Most of us have at one time or another had a teacher who knew his subject well, but who was generally unable to communicate it to students. The existence of this sort of person reveals a basic truth: that teachers, though they must possess knowledge, are not primarily defined by that knowledge. A physicist has science about matter in motion, but a physics teacher, in addition to having such science, also possesses the art of forming minds and hearts. Apart from knowing their subjects, teachers must above all have the ability to shape persons, because at its core, teaching is the art of forming good human beings, especially in their personal capacities of mind and heart.
This fact should give teachers pause. To have a hand in shaping a human person is a heavy responsibility, and the consequences of failure are severe. But there is perhaps some comfort to be had in considering the inherent limitations of the art, which is not, after all, entirely under the teacher’s control or subject to the “free creations of the human mind.” Unlike the sculptor and the painter, who give being to new forms in clay and on canvas, the teacher does not directly create truth in the mind or impress goodness upon the heart. Rather, as the doctor disposes a patient’s body to attain health according to its own nature and by its own power, so the teacher disposes minds and hearts to attain truth and goodness. And since truth and goodness are not psychological projections, but real values rooted in the fabric of being, they are not within the teacher’s power to create. As an artist, therefore, the teacher does not aim to fashion new forms in his students, but only to assist students in receiving the forms of truth and goodness that are already given in reality.
This “supporting” role that is assigned to the teacher necessarily makes the act of teaching a secondary, rather than a primary, cause of human development, but at the same time it places a serious obligation upon the teacher to live in faithful service to the truth. Because the human person naturally develops through direct relations of the mind and heart to corresponding values in reality itself, the teacher must act as a “channel” for those values by focusing them within himself. Martin Buber writes that to educate “means to give decisive effective power to a selection of the world which is concentrated and manifested in the educator.” It is the duty of the teacher, therefore, to manifest and magnify the truth in his own person, so that the student’s encounter with the teacher will also be an encounter with truth. In some real sense, the teacher must be what is being taught.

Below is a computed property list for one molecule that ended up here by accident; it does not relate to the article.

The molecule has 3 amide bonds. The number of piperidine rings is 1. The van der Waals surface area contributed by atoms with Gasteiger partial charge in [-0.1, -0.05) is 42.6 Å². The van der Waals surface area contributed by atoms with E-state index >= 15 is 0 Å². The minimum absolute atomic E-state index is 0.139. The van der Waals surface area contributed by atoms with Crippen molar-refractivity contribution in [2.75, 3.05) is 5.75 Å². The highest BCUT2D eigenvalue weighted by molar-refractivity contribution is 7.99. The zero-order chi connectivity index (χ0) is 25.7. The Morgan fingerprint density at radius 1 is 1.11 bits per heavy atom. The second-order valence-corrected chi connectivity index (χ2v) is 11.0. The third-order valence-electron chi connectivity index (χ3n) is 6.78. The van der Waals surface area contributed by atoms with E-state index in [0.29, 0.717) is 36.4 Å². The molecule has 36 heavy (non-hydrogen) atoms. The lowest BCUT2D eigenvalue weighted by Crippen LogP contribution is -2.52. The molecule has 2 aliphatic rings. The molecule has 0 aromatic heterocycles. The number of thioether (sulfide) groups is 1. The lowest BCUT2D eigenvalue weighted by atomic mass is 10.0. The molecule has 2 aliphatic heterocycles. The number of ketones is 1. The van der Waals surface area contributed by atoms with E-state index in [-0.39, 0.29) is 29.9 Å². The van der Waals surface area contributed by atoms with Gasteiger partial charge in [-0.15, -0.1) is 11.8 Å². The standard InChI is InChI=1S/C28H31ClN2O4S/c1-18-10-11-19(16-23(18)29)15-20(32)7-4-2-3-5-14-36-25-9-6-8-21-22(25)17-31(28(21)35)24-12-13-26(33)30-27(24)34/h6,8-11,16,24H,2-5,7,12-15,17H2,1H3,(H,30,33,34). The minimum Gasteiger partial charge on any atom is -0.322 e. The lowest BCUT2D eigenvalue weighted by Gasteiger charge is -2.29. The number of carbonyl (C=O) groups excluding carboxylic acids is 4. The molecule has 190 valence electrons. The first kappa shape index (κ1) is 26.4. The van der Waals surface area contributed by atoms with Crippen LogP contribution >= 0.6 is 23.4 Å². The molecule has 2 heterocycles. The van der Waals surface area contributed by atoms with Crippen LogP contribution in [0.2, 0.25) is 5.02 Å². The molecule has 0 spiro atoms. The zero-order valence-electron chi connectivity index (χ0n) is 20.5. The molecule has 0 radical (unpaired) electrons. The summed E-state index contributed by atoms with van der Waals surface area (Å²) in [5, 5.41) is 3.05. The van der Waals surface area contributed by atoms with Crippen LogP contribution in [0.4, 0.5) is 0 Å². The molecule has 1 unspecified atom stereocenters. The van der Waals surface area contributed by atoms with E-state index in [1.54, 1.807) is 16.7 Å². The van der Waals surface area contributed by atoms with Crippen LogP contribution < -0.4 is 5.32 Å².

As an artist, therefore, the teacher works upon the minds and hearts of students in order to aid in the formation of proper and abiding relationships with what is True and Good. This formation occurs primarily in moments of personal encounter between the teacher and the student, and the possibility of its success depends upon a teacher’s own deep-rooted orientation toward those objectively given values. Real teachers are those who live in simple obedience to the truth and who can address themselves to the innermost beings of their students. Where these qualities are absent, there will be no conscious education of the human person.